Praying Mantis and Pensions
The Praying Mantis comes from the Greek word “mantikos”, which means prophet possibly because these insects’ forelegs are clasped together as if they are praying. If you try to sneak up on a Praying Mantis, you may be surprised that it will look over its shoulder at you. This is not because it has a sixth sense but because it has a flexible joint between the head and prothorax that enables it to swivel its heads. This can make them very endearing insects.
Then there is the Preying Mantis, otherwise known as claims management companies that have started to inhabit the pensions world.
The Preying Mantis tries to have the same endearing qualities as its insect counterpart about how it will save you from the wrongs of the pensions industry. It also has a sixth sense; as PPI claims run out, it is now turning its attention to the pension world. Mantids are sometimes considered to be good predators as they eat bugs but the problem is that they do not discriminate between good and bad bugs. Mantids also have two eyes but only one ear; their eyes are on their commission and the one ear means that they do not listen.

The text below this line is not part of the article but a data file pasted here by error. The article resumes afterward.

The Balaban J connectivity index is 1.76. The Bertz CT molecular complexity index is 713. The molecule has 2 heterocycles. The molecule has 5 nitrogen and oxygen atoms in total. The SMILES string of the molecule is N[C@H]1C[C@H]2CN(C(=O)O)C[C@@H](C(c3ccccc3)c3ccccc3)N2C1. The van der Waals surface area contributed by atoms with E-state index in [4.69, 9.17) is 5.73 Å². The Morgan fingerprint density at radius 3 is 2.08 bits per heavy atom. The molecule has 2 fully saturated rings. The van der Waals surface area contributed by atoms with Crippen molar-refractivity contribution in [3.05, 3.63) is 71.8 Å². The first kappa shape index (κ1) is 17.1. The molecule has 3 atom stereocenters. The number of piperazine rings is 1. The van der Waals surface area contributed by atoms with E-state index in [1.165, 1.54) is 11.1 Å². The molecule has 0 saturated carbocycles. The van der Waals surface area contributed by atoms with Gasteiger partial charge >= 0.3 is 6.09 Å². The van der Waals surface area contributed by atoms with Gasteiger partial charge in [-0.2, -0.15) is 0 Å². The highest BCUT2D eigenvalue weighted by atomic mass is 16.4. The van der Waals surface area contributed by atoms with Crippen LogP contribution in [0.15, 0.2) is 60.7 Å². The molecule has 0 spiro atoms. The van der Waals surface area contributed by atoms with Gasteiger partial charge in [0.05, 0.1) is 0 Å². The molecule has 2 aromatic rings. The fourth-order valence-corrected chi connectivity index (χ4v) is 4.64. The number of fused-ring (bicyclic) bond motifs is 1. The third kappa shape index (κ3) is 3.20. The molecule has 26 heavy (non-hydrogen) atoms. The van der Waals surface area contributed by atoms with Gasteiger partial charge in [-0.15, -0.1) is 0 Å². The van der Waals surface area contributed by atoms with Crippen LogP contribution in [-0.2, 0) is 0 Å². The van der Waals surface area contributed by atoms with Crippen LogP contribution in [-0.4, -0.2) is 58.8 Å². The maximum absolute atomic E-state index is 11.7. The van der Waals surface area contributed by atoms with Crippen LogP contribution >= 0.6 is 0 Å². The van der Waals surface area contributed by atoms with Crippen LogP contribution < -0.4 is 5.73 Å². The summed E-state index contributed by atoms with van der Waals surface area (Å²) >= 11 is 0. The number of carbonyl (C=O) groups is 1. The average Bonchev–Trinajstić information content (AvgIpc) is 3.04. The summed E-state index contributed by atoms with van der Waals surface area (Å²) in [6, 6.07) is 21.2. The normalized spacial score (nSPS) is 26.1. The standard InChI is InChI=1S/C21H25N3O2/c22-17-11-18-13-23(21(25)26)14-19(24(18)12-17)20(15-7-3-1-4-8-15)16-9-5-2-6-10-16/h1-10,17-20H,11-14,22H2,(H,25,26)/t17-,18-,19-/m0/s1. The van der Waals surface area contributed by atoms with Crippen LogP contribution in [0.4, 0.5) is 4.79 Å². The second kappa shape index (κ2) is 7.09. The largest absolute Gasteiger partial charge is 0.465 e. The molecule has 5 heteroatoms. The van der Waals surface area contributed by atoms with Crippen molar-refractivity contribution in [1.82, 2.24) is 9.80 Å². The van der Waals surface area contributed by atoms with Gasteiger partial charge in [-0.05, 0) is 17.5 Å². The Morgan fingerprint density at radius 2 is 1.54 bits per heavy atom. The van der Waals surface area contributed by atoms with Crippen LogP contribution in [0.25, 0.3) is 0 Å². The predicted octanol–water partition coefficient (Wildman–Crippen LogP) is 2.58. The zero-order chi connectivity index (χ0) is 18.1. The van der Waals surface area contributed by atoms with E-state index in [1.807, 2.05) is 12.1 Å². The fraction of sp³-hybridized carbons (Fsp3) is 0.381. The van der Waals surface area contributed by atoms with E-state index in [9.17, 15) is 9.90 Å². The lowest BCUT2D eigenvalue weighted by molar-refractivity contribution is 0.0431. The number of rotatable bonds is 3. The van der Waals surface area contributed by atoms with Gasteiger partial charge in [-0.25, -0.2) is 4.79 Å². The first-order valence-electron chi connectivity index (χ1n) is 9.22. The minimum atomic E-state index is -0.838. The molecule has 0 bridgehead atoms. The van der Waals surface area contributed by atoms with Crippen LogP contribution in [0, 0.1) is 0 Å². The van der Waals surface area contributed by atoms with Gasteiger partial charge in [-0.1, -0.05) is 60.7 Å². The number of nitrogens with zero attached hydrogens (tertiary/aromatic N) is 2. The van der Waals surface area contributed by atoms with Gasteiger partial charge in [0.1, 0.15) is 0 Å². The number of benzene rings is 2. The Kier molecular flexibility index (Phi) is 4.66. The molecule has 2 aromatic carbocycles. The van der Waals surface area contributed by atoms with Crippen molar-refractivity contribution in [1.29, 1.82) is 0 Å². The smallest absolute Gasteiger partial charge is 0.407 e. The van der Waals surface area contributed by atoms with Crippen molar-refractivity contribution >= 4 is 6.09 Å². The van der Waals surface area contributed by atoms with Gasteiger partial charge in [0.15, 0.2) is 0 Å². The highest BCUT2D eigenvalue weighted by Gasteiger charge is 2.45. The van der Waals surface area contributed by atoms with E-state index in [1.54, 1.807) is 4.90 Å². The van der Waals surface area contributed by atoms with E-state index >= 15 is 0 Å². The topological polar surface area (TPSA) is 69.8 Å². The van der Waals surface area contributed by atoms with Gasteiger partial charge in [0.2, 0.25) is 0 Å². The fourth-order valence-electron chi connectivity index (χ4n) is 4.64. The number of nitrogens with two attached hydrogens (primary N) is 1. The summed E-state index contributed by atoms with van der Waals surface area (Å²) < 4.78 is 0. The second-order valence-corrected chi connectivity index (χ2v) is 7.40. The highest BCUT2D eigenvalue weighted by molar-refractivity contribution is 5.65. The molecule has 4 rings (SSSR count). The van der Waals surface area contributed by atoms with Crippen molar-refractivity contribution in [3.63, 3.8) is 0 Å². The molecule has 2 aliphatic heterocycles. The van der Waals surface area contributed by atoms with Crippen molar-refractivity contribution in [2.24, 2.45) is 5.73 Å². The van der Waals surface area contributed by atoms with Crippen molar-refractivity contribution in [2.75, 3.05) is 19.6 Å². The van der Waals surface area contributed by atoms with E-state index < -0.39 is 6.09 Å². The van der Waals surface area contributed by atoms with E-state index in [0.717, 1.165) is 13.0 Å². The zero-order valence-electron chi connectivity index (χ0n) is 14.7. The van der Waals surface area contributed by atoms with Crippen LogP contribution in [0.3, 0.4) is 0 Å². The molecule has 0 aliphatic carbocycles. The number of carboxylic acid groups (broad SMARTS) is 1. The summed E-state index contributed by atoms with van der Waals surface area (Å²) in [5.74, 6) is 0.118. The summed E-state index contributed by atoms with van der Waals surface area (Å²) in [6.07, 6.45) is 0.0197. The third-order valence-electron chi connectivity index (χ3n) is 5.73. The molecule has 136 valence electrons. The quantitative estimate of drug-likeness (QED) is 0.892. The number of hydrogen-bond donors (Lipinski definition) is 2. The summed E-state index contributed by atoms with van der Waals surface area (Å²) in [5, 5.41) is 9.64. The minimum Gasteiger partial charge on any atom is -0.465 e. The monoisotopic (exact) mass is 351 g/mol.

If you are worried about a “pension transfer that you have done in the last 30 years”, do not respond to one of the cold calls that you are might to receive. There are free public services, such as TPAS and FOS who can discuss the matter with you. Please hang up and call TPAS on 0800 011 3797.